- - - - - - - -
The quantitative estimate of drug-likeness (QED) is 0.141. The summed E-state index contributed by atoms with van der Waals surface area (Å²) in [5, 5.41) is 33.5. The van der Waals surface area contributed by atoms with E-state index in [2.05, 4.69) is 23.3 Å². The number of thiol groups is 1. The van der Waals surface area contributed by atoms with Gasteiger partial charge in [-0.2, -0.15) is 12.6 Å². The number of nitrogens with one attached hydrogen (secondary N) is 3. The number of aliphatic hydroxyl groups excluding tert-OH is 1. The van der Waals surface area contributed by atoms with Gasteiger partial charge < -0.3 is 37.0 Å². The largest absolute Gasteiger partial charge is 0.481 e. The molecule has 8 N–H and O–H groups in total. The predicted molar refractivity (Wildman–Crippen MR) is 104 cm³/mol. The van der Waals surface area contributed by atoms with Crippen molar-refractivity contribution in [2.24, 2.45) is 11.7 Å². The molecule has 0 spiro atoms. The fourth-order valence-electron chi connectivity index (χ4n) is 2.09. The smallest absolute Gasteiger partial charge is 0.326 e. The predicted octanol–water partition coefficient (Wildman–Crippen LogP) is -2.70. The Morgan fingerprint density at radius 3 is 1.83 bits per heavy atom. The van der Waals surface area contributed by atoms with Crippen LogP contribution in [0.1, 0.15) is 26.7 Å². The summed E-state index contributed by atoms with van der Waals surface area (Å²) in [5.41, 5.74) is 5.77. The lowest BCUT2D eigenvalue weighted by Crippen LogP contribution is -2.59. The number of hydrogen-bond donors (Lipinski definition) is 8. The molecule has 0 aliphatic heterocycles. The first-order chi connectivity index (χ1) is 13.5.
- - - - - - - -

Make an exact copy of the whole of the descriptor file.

The quantitative estimate of drug-likeness (QED) is 0.141. The summed E-state index contributed by atoms with van der Waals surface area (Å²) in [5, 5.41) is 33.5. The van der Waals surface area contributed by atoms with E-state index in [2.05, 4.69) is 23.3 Å². The number of thiol groups is 1. The van der Waals surface area contributed by atoms with Gasteiger partial charge in [-0.2, -0.15) is 12.6 Å². The number of nitrogens with one attached hydrogen (secondary N) is 3. The number of aliphatic hydroxyl groups excluding tert-OH is 1. The van der Waals surface area contributed by atoms with Gasteiger partial charge < -0.3 is 37.0 Å². The largest absolute Gasteiger partial charge is 0.481 e. The molecule has 8 N–H and O–H groups in total. The predicted molar refractivity (Wildman–Crippen MR) is 104 cm³/mol. The van der Waals surface area contributed by atoms with Crippen molar-refractivity contribution in [2.24, 2.45) is 11.7 Å². The molecule has 0 spiro atoms. The fourth-order valence-electron chi connectivity index (χ4n) is 2.09. The smallest absolute Gasteiger partial charge is 0.326 e. The predicted octanol–water partition coefficient (Wildman–Crippen LogP) is -2.70. The Morgan fingerprint density at radius 3 is 1.83 bits per heavy atom. The van der Waals surface area contributed by atoms with Crippen LogP contribution in [0.1, 0.15) is 26.7 Å². The summed E-state index contributed by atoms with van der Waals surface area (Å²) in [5.41, 5.74) is 5.77. The lowest BCUT2D eigenvalue weighted by Crippen LogP contribution is -2.59. The number of hydrogen-bond donors (Lipinski definition) is 8. The molecule has 0 aliphatic heterocycles. The first-order chi connectivity index (χ1) is 13.5.